To further give access to financial services across the country, infrastructure is needed to make it easier for people to build agent networks.
So one of the products we have at Fincra today is a white-labelled agency banking as a service platform. Fincra’s solution allows banks, financial institutions and businesses with distribution networks to roll out a robust Agency Banking network built on our infrastructure without a single line of code.
What is white labelling
White labelling means buying a product or service from a manufacturer and selling it at yours after rebranding to fit your brand. The rebranding can come from the manufacturer who uses the brand of the purchaser.
With Fincra’s white-label solution for Agency Banking, we build solutions for platforms to launch their branchless strategy.
Fincra also provides Agency Banking solutions via APIs to power an agency network. Fincra also has APIs to call apps that can aid Agency Banking networks- cashout services, Virtual Accounts, transfers, Bills payments, airtime, betting, insurance, etc.
FAQs about Agency Banking
What is Agency Banking
Agency Banking is a banking model where financial institutions, banks and even businesses use third-party agents, such as retail outlets or individuals, to provide banking services on their behalf.
What services can be provided through Agency Banking?
Agency Banking agents provide a slew of services, from cash-in, and cash-out services, account opening, deposits and withdrawals, account balance inquiries, and bill payments.
Are Agency Banking transactions secure?
Agency Banking transactions are secure. Banks have put in place security measures to protect customers’ personal and financial information. Additionally, transactions are tracked and can be audited for fraud detection and prevention.
What are the benefits of Agency Banking?
Agency Banking has several benefits for everyone in the ecosystem.
- It provides customers access to banking services, especially in remote or underserved areas.
- It provides convenience for customers who can get financial services at a location close to them instead of visiting a bank branch.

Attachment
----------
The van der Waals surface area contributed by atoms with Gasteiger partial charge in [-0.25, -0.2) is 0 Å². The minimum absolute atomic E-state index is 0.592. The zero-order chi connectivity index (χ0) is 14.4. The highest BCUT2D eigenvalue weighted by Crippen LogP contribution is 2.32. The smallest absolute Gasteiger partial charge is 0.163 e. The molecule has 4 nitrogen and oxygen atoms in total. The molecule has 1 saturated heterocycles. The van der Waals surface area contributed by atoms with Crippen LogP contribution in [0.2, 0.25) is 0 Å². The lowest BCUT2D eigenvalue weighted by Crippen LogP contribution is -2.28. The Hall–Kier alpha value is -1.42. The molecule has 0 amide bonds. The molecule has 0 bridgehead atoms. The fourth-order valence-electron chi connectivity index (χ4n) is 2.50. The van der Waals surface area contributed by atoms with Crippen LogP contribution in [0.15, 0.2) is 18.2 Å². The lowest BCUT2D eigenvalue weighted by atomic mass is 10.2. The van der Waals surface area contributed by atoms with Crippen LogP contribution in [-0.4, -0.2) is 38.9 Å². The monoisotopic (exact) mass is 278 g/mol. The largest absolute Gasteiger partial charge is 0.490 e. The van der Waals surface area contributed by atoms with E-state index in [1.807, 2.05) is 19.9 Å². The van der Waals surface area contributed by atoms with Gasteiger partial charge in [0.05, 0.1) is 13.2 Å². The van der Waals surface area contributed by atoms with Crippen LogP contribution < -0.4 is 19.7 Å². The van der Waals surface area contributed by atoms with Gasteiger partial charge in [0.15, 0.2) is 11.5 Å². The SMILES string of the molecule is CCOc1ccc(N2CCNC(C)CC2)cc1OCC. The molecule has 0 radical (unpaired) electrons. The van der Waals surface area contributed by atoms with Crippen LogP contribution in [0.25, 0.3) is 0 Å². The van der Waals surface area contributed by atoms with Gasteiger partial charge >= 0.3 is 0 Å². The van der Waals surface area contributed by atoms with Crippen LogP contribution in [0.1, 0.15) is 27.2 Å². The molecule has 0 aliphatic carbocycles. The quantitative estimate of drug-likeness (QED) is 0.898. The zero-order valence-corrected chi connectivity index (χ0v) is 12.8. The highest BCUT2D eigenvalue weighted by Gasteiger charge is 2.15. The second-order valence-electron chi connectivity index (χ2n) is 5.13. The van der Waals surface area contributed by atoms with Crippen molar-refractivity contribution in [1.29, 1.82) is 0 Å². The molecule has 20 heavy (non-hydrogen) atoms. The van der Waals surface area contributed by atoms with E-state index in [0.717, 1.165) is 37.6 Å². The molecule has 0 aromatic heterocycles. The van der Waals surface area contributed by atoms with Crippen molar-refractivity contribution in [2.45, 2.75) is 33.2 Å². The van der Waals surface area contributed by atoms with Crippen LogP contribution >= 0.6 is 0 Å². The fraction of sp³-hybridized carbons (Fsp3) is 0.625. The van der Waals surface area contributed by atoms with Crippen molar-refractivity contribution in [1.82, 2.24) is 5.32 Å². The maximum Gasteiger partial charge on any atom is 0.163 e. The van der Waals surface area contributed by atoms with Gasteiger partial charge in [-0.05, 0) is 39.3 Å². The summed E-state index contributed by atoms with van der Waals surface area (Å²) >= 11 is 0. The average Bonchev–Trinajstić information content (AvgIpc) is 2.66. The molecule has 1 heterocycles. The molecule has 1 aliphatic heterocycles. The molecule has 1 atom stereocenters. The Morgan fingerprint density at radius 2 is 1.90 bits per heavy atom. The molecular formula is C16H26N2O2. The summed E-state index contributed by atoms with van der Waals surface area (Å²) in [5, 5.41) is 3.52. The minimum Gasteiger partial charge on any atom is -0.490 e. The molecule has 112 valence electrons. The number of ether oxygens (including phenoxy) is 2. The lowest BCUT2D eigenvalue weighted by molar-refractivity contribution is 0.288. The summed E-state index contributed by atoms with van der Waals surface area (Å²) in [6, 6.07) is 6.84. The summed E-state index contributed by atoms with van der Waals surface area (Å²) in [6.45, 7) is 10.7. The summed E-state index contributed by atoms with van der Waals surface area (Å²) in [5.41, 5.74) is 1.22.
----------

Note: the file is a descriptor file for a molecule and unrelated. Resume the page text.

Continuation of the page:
- It improves financial inclusion and helps the economy.
- Reduces cost of operations for banks
- It helps banks and platforms to make more revenue by reaching more customers.
- It helps people to get a job and earn a living for themselves.
- It helps existing businesses add another stream of revenue.
Who can become an Agency Banking agent?
Any individual or retail outlet that meets the requirements set by the bank, financial institution and businesses can become an Agency Banking agent. The conditions are usually moderate; opening an account with the bank, owning a POS and getting a stand to deliver your services.
Are there any fees associated with using Agency Banking services?
It depends on the bank and the services being provided. Some banks may charge fees for certain services, such as account opening or maintenance. It’s important to check with the bank for information on any fees that may be associated with using Agency Banking services.
How does Fincra come in?
Fincra’s Agency Banking solution can help banks, fintechs and businesses with the infrastructure to launch their Agency Banking businesses. With our white-label solution, anyone can launch their Agency Banking businesses in a week. Fincra also has APIs for support services.
Does Fincra give out POS devices?
Yes, Fincra can give out POS devices for businesses, banks or fintechs to run their Agency Banking businesses at a cost.
Does Fincra work with agents?
Fincra does not work with agents; Fincra’s Agency Banking solutions are for banks, fintechs, businesses or anyone with a network of agents they can work with.
While Agency Banking has been wildly successful and accepted in Nigeria, more work still needs to be done. The unbanked population in Nigeria is still at an uncomfortably high level, and Agency Banking is the simplest way to solve that problem.
Fincra has solutions to help anyone who wants to use the Agency Banking model to reach more customers.
Talk to us today about your Agency Banking needs, or just get started yourself.